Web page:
‘No respite.’ UK inflation to stay sky-high at 8.2% despite plunging elsewhere

Liz Saville Roberts clashes with PM over inflation

US inflation fell to a 15-month low of just three percent in June, raising hopes that today’s inflationary nightmare will soon draw to a close. Unfortunately, UK prices are proving a far tougher nut to crack.

Inflation was still shockingly high in May at 8.7 percent, forcing the Bank of England to hike interest rates by 50 basis points to five percent in its losing battle to cool the economy.

This has driven up mortgage rates for millions as their existing fixed rates expire. Their monthly repayments will rise by about £392 a month on average to £1,866, according to broker London Money.

That’s an extra £4,704 a year, on top of all the other price rises.

Two-year fixed rate mortgages now charge 6.6 percent and if that persists we could see a full-blown house price crash. Prices fell just 2.6 percent in the year to June, according to Halifax, but will slide further as mortgage costs rise, transactions slow and buyers lose their nerve.

In a rare positive, higher interest rates are great news for savers, with best buy savings accounts paying more than six percent.

But that’s still below inflation so the value of cash continues to shrink in real terms.

With the UK economy shrinking 0.1 percent in May we need the current nightmare to end but consensus suggests June’s figure will still come in above eight percent.

That will be a real blow and the BoE will no doubt hike base rates in August as a result, possibly to 5.5 percent.

There may be better news next month, though, as last year’s rocketing energy costs drop out of July’s inflation figure.

If inflation isn’t on the run then, we’re in even deeper trouble.

Inflation is particularly sticky in the UK because we are so dependent on imported food and energy, leaving us vulnerable to rocketing global commodity prices. 

Brexit has played a part by pushing up salaries as EU worker numbers fall, although many will see higher pay as a positive.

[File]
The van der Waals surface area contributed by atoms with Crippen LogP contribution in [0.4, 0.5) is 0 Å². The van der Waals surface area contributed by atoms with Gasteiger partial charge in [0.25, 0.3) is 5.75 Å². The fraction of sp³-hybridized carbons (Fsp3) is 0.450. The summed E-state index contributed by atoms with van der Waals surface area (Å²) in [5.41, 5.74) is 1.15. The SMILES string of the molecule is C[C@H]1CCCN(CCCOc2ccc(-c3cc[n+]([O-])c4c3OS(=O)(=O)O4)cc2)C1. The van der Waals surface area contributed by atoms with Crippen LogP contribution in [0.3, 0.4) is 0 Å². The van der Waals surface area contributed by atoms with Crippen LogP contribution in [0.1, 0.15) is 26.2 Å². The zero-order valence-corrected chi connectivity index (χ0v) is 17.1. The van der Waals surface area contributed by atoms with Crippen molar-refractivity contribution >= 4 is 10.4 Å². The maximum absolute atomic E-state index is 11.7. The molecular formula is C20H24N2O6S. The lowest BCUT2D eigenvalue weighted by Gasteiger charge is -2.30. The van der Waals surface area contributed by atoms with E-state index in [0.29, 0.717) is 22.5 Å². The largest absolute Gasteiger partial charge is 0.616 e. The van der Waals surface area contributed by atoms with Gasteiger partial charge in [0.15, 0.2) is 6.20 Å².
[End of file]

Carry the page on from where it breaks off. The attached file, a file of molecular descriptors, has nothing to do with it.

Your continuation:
Wages rose 7.3 percent in the three months to the end of May, offering some respite, but unemployment has crept up slightly to four percent.

The UK has done well to avoid a recession so far, said Richard Carter, head of fixed interest research at Quilter Cheviot. “How long this can continue as interest rates climb higher remains to be seen.”

Markets currently predict interest rates will peak at 6.5 percent as the BoE scrambles to make up for past mistakes. “There is a danger the Bank will over tighten and make the economy worse,” Carter warned.

Last week, BoE governor Andrew Bailey offered some hope by predicting inflation will fall “markedly” over the remainder of the year, as last year’s energy price hikes drop out of the annual calculation and food prices feed through to the shops.

The BoE reckons inflation will drop to five percent by year end but its forecasts can’t be relied upon. It previously said four percent.

Bailey has called inflation wrong again and again, and made a heap of other mistakes, too.

Whether households can hold on until inflation falls is a moot point, said Myron Jobson, senior personal finance analyst at Interactive Investor. “Millions of households have been pushed to breaking point and rising mortgage rates will make things worse.”

READ MORE: State pension to hit inflation-busting £11,373 as wages beat prices

We got a taster of better times as the drop in US inflation put a rocket under UK shares last Wednesday.

The FTSE 100 enjoyed its biggest one-day increase of the year, jumping 1.8 percent with further rises on Thursday, boosting the value of the nation’s pensions and stocks and shares Isas.

Markets are in a sweet spot today but investors may need to be patient, warns Tom Stevenson, investment director at Fidelity International. “The central assumption is that interest rates will go quite a bit higher. So, it might be a longer wait than people think.”

Savers should make the most of today’s rocketing interest rates, which see SmartSave’s one-year fixed rate bond paying 6.10 percent, rising to 6.15 percent a year for two years.

Five-year fixed-rate bonds pay slightly less today but could prove an exciting opportunity, as United Trust Bank pays 5.76 percent right through to 2028.

With any luck, today’s raging price growth could be a fading memory by then, giving savers an inflation-busting return.

Let’s hope inflation falls faster than expected on Wednesday.

Sadly, it won’t mean things are actually getting cheaper. Just more expensive at a slower pace.

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